rejecting spam at SMTP time (was Re: Postfix anti-antivirus (was Re: [linux-elitists] etc))

Karsten M. Self
Fri Sep 24 21:18:27 PDT 2004

on Fri, Sep 24, 2004 at 10:19:09AM -0700, Don Marti ( wrote:
> begin  Karsten M. Self quotation of Fri, Sep 24, 2004 at 03:02:00AM -0700:
> > Which user, and harder than what, Don?
> Alice finishes her work on a document on Friday night, sends it to
>, and heads to Tahoe.  The next morning, Bob can't find
> it in his inbox, and fortunately doesn't have to reach either
> or Alice because he can go to his spam page and
> search for it.

The disconnect you've got, Don, is thinking that sending an SMTP-time
reject means:

  1. No logging of incoming mail attempts (Bob can at least check to see
     if Alice _tried_ to send).

  2. No spooling of at least a portion of spam-classified mail.  Say,
     low-scoring stuff, or the first few instances from a given spammy

Sure:  firewall rules can block entirely, but if you're making your
decisions based on MTA actions, you've got a lot of flexibility,
including "send a 'we don't accept' but keep a copy anyway" message.

The other side is that there are enough _other_ cracks in the email
ediface that this one counts as relatively minor, all considered.  Sure,
you can come up with instances where Real Harm is done.  But if your
messages are that critical, take out-of-band measures to ensure they're
delivered or have been received.

> > First:  SpamAssassin will be impelementing some form of ASN/CIDR scoring
> > in a near future release.  In its simplest form, this means that the
> > network-of-origin will be determined and an overall spaminess/haminess
> > rating for it computed (and likely a volume metric as well).  This all
> > pretty much just falls out of creating a token and letting the Bayesian
> > classifier go to town on it.
> The more tokens the better.  Even something as simple as a
> time-of-day/day-of-week token could help catch mail that originated
> outside the time zone or zones of your regular correspondents.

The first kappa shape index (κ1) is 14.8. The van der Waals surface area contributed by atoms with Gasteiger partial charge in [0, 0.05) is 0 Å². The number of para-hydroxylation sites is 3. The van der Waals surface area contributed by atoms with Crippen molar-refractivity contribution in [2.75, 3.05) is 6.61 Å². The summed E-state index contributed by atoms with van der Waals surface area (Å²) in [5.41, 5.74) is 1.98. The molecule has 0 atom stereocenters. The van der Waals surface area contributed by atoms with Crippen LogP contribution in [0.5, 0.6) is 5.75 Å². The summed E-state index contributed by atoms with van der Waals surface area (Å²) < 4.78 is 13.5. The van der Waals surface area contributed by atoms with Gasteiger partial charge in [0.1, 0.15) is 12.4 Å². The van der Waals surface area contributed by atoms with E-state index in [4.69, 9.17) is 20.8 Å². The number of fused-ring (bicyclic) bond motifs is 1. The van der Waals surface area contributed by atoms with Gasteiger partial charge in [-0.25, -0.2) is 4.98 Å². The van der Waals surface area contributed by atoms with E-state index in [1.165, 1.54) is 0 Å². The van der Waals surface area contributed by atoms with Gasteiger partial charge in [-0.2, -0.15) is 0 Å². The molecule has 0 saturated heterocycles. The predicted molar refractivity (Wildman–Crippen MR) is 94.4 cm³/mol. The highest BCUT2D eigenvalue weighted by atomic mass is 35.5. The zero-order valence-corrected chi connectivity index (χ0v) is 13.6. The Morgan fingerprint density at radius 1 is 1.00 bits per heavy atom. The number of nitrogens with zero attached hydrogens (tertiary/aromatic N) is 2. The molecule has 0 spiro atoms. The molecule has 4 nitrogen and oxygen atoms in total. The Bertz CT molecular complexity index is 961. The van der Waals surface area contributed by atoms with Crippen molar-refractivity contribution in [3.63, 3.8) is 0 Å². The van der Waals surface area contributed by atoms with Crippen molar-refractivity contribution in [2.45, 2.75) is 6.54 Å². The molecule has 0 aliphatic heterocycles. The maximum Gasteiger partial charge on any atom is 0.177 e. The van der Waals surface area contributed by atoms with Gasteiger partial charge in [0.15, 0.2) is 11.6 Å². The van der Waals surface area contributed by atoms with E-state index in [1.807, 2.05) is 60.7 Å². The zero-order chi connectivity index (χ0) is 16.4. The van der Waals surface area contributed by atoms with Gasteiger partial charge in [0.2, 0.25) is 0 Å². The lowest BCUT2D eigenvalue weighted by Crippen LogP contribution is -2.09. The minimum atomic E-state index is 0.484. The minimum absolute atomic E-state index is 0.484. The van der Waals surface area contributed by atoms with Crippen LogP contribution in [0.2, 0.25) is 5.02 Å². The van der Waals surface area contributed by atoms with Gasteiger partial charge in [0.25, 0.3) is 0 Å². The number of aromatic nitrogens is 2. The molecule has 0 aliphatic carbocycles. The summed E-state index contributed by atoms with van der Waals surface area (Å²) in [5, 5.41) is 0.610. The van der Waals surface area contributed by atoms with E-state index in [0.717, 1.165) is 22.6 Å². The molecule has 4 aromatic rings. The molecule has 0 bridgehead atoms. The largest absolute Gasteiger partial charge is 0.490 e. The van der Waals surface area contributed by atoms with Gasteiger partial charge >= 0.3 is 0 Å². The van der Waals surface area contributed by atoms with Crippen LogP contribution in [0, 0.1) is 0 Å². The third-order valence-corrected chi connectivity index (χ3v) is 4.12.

Some of which is already in SA, at least insofar as mail with improbable
dates (future, distant past) is considered spammy.

My understanding of the Bayesian classifier is that all headers save
"From", "To", "Subject", and "Date" are pretty much classed together,
and fall into the Bayes token pool.
> > Second:  reporting of such stats may be of some utility in getting
> > networks to shape up.  While my top contributor, KORNET, has held
> > its first-place ranking for the nine months I've watched, several
> > other players (notably Telstra and SBC) have entered and exited the
> > top five slots.  I don't know if it's me, but it's pretty clear that
> > if you can be readily classified and identified as a spamhaus, _and_
> > you have legitimate business interests at odds with that moniker,
> > you might want to fix the problem.
> Dude, I think you could be the next Netcraft here.  You have
> information that every marketing person with an interest in getting
> legit bulk mail through will want.

Which is why you want an aging factor worked in.

This is one of the few things that actually worked out well in the
Kuro5hin moderation / mojo system.  Data were aged, so that measurements
from the past counted less than current ones.  It was a simple inverse
days elapsed, set at IIRC 60 or 90 days total.  Which means you could
have a golden reputation, two months ago, then no activity, then
suddenly turn black hat.  The system would weight the current
information 60x more than the old stuff, in this case.

Which is the benefit of _locally_ generated aggregated point-of-origin
statistics.  You're looking at your own experience with a remote
sender's space, not some central authority's say-so.

There's alsot the point that a clean net would likely be so because of
its good network hygiene practices.  Spammers wouldn't find ready entre,
and would find themselves quickly booted, from a good net.  And if the
network had just been lucky until now, the stats would turn pretty

> No match for "DELIVERABILITY.NET".

Not exactly the same thing, but close.


Karsten M. Self <>
 What Part of "Gestalt" don't you understand?
    Vote Bush in '04: "I Has Incumbentory Advantitude"
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